$inject = trim(str_replace('@inject', null, $item));
                    $value = null;
                    eval("\$value = {$inject};"); // yes, eval. uggly, isnt't?
                    $property->setAccessible(true);
                    $property->setValue($this, $value);
                }
            }
        }
    }
}

If you have read “Clean Code” (if not, you must do it) you noticed that uncle Bob doesn’t like this class. The method is too long, so we are going to refactor a little bit.

class DocInject
{
    public function __construct()
    {
        $reflection = new ReflectionClass($this);
        foreach ($reflection->getProperties() as $property) {
            $this->processProperty($property);
        }
    }

    private function processProperty(ReflectionProperty $property)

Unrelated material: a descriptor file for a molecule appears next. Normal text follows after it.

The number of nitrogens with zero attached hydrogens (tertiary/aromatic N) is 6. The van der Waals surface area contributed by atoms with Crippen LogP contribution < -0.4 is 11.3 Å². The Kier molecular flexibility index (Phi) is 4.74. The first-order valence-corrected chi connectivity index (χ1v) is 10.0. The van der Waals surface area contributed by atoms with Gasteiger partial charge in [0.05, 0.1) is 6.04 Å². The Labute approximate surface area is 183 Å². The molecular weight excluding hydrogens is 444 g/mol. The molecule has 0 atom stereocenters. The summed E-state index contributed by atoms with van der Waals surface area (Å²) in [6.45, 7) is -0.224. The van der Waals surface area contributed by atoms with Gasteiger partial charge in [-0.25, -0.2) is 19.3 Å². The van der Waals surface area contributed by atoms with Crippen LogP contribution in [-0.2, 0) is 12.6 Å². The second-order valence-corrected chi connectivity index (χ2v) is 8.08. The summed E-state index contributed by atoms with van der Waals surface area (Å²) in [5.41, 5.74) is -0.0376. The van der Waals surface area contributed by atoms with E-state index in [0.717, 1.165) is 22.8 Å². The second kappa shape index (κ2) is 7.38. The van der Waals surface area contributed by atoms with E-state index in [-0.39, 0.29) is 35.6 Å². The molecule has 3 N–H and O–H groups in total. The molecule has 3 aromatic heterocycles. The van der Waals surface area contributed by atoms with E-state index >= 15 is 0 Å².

{
        $docComment = $this->cleanPhpDoc($property->getDocComment());
        foreach (explode("\n", $docComment) as $item) {
            if ($this->existsInjectDecorator($item)) {
                $this->performDependencyInjection($property, $item);
            }
        }
    }

    private function cleanPhpDoc($docComment)
    {
        $docComment = preg_replace('#[ \t]*(?:\/\*\*|\*\/|\*)?[ ]{0,1}(.*)?#', '$1', $docComment);
        $docComment = trim(str_replace('*/', null, $docComment));
        return $docComment;
    }

    private function existsInjectDecorator($item)
    {
        return strpos($item, '@inject') !== false;
    }

    private function performDependencyInjection(ReflectionProperty $property, $item)
    {
        $injectString = $this->removeDecoratorFromPhpDoc($item);
        $value = $this->compileInjectString($injectString);
        $this->injectValueIntoProperty($property, $value);
    }

    private function removeDecoratorFromPhpDoc($item)
    {
        return trim(str_replace('@inject', null, $item));
    }

    private function compileInjectString($injectString)